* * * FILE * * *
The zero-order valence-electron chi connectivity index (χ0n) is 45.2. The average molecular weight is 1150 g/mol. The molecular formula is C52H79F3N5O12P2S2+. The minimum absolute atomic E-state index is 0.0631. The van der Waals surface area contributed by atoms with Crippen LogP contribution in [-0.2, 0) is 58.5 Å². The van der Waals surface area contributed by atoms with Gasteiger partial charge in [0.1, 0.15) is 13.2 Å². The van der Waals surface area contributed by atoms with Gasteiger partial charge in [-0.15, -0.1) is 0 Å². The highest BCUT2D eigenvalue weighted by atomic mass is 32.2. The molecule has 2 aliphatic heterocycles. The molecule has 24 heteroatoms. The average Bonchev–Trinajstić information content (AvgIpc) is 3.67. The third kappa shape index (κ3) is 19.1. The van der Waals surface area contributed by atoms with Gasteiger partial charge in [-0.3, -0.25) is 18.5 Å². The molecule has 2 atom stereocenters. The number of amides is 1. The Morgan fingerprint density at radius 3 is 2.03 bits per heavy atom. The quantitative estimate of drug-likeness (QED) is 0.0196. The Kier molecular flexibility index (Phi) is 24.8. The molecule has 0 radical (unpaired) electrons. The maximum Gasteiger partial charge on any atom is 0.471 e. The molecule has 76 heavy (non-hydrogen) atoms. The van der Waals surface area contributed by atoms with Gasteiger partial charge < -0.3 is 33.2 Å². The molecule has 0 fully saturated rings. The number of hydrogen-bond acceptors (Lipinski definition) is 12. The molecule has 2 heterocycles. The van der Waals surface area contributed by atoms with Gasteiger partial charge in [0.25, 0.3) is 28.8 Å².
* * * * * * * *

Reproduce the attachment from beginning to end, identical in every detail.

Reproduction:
The zero-order valence-electron chi connectivity index (χ0n) is 45.2. The average molecular weight is 1150 g/mol. The molecular formula is C52H79F3N5O12P2S2+. The minimum absolute atomic E-state index is 0.0631. The van der Waals surface area contributed by atoms with Crippen LogP contribution in [-0.2, 0) is 58.5 Å². The van der Waals surface area contributed by atoms with Gasteiger partial charge in [0.1, 0.15) is 13.2 Å². The van der Waals surface area contributed by atoms with Gasteiger partial charge in [-0.15, -0.1) is 0 Å². The highest BCUT2D eigenvalue weighted by atomic mass is 32.2. The molecule has 2 aliphatic heterocycles. The molecule has 24 heteroatoms. The average Bonchev–Trinajstić information content (AvgIpc) is 3.67. The third kappa shape index (κ3) is 19.1. The van der Waals surface area contributed by atoms with Gasteiger partial charge in [-0.3, -0.25) is 18.5 Å². The molecule has 2 atom stereocenters. The number of amides is 1. The Morgan fingerprint density at radius 3 is 2.03 bits per heavy atom. The quantitative estimate of drug-likeness (QED) is 0.0196. The Kier molecular flexibility index (Phi) is 24.8. The molecule has 0 radical (unpaired) electrons. The maximum Gasteiger partial charge on any atom is 0.471 e. The molecule has 76 heavy (non-hydrogen) atoms. The van der Waals surface area contributed by atoms with Gasteiger partial charge < -0.3 is 33.2 Å². The molecule has 0 fully saturated rings. The number of hydrogen-bond acceptors (Lipinski definition) is 12. The molecule has 2 heterocycles. The van der Waals surface area contributed by atoms with Gasteiger partial charge in [0.25, 0.3) is 28.8 Å².